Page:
Pivot is proud to kick off our 2017 with four great writers, including recent RBC Emerging Writer Award winner Adnan Khan, Newfoundland novelist Craig Francis Power, and a pair of beloved local poets. Let’s go.

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Toronto’s Adnan Khan won the 2016 RBC Taylor Emerging Writer Award and was a nominee for a National Magazine Award for his essay “Our Brownness Does Not Belong Here” in Hazlitt.  Having completed creative work under the mentorship Lee Maracle, Djanet Sears, Rosemarie Sullivan and more, he is currently working on a novel and completing his Masters in Fine Arts at the University of Guelph.

Craig Francis Power is a writer and visual artist from St. John’s, Newfoundland. His first novel, Blood Relatives, won the 2011 ReLit Award and was short-listed for the BMO Winterset Award. His visual art has shown at galleries across Canada. His newest novel is The.Hope., from Pedlar Press. (tw: Drug or Alcohol Abuse, Mental Illness)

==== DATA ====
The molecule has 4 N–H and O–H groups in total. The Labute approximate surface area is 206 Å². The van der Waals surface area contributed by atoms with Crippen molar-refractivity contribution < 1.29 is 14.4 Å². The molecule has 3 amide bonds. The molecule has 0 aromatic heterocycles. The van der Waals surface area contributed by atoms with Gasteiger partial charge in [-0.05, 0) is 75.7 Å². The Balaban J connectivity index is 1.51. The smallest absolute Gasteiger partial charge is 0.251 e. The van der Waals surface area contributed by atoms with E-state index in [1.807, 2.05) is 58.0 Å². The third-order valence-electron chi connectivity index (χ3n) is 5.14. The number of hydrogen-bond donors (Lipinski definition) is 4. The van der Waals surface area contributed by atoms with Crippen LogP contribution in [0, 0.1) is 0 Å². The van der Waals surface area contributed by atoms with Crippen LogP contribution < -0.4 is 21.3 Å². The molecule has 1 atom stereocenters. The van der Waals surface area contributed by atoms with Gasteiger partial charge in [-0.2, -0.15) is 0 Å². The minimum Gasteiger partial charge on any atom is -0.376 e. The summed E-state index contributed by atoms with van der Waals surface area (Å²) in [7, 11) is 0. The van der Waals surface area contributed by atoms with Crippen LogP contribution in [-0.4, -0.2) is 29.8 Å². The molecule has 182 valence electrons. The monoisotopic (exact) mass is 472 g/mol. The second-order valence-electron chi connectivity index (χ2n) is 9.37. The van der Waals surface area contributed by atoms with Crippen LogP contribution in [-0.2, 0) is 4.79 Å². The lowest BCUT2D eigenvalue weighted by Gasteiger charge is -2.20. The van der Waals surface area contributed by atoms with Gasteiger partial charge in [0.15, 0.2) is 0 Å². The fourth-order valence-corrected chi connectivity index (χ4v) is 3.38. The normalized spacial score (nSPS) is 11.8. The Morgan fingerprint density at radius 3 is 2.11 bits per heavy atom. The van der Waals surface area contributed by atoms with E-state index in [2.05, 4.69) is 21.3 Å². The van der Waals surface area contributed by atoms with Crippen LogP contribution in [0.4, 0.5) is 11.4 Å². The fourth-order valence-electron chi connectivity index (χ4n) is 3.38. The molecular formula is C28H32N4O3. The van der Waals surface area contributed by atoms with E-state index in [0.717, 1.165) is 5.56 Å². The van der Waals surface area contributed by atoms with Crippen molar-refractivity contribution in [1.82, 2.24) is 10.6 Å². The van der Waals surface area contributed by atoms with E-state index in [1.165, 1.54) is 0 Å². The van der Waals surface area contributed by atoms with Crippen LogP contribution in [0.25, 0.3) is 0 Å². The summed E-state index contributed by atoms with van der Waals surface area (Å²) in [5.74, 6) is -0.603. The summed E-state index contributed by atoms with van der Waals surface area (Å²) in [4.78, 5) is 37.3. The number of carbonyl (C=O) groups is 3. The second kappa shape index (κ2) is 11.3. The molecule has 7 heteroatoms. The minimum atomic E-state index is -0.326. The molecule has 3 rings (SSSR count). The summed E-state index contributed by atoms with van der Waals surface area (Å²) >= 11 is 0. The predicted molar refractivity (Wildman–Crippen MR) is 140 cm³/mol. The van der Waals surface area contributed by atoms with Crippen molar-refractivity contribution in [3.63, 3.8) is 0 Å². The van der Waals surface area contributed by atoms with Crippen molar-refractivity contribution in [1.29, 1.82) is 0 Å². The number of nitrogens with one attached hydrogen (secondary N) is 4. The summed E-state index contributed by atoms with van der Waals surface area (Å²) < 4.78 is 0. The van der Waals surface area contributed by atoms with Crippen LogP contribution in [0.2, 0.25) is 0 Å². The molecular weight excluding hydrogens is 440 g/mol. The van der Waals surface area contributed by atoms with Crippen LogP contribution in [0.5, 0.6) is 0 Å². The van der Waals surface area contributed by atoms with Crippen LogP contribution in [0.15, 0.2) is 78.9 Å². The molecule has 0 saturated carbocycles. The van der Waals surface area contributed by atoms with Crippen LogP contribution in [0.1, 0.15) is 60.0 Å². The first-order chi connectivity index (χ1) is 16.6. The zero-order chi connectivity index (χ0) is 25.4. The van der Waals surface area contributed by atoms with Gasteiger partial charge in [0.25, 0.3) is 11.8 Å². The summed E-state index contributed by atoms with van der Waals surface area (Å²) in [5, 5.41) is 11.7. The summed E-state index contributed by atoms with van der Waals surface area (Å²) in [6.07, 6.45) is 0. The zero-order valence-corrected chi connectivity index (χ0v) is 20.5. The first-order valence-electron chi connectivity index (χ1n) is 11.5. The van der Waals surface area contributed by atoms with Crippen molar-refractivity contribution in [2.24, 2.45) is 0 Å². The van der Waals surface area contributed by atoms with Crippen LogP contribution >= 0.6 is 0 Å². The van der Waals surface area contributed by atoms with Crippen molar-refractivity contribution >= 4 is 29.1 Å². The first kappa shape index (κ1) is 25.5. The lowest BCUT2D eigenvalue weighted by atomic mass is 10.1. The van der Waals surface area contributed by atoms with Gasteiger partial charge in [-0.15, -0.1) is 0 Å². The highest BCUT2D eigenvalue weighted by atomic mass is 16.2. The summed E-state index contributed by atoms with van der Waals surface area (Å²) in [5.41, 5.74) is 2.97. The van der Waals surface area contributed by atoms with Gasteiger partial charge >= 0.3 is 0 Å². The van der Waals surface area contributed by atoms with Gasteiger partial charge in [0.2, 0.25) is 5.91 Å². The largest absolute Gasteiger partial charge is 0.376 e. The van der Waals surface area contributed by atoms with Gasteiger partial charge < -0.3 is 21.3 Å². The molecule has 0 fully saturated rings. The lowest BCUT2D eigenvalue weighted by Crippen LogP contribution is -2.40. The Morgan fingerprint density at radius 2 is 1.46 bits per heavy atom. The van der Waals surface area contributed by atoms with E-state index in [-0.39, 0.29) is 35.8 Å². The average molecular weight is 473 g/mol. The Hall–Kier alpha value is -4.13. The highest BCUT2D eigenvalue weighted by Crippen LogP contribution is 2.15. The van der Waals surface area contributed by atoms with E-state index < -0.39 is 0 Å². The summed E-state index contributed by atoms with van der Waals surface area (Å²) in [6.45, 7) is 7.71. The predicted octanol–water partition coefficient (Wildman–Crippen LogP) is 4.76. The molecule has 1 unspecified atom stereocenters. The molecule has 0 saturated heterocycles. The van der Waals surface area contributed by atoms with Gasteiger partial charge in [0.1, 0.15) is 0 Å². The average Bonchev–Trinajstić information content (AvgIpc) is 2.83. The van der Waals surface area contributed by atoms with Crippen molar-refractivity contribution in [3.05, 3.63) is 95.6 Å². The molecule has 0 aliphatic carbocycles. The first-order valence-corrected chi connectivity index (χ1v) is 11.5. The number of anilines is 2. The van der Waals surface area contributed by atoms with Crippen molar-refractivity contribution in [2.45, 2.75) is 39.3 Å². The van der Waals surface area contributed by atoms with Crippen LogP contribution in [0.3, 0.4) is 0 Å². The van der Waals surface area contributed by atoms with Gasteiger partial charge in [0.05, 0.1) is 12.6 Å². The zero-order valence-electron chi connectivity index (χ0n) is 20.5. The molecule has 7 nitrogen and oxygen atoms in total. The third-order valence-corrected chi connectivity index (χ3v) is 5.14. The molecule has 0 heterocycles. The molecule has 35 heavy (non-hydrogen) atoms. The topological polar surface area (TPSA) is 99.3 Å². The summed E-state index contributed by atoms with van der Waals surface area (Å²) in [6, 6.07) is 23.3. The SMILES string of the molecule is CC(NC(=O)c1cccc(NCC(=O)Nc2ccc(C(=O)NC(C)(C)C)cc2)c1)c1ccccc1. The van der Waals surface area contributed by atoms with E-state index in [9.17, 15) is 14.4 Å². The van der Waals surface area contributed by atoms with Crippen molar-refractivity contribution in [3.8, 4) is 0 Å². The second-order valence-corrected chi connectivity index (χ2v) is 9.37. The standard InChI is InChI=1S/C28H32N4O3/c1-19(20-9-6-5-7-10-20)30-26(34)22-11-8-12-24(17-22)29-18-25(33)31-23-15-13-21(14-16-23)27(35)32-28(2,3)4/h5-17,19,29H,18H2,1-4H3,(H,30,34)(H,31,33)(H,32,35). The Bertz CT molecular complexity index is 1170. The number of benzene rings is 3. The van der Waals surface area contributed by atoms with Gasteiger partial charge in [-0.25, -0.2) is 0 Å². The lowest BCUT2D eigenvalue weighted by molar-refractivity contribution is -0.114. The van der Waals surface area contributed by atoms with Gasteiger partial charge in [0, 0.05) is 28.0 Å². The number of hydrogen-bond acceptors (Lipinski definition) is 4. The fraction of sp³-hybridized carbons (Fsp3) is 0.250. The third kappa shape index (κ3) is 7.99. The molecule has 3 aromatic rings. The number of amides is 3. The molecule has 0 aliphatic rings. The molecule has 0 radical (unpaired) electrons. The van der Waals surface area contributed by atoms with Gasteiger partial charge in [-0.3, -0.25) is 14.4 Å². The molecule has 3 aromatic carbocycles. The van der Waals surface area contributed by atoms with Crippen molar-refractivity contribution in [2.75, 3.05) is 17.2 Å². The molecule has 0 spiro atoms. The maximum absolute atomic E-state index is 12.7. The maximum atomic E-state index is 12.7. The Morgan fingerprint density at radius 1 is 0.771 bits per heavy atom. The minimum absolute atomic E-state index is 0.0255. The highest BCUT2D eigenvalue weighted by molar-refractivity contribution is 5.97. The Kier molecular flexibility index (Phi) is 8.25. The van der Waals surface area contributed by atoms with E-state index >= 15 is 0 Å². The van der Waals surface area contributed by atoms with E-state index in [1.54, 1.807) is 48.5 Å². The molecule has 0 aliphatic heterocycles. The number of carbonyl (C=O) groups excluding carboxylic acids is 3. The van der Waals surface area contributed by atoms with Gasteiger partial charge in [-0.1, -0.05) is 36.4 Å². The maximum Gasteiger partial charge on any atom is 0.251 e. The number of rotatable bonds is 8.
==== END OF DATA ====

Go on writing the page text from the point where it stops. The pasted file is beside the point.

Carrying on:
Meaghan Strimas is the author of two poetry collections, Junkman’s Daughter and A Good Time Had By All, and the editor of The Selected Gwendolyn MacEwan. She grew up in Owen Sound, Ontario, and lives in Toronto, where she is a professor in the Department of English at Humber College and the managing editor of the Humber Literary Review.  Her newest is Yes or Nope, this past fall from Mansfield Press.

Moez Surani has travelled, studied, and worked in countries around the world. His writing has been featured in numerous publications, including the Best Canadian Poetry (2013 and 2014), The Walrus, The Globe and Mail, Harper’s Magazine, and PRISM International. His first poetry collection, Reticent Bodies (Wolsak and Wynn), was published in 2009. In that same year, he won a Chalmers Arts Fellowship, and later, attended artists’ residencies in Italy, Finland, Latvia, Switzerland, Taiwan, and Canada. His second poetry collection, Floating Life (Wolsak and Wynn), was published in 2012. Operación Opération Operation, Surani’s third book, was a finalist for 2014 Les Figues Press Book Prize before being published by Bookthug last year.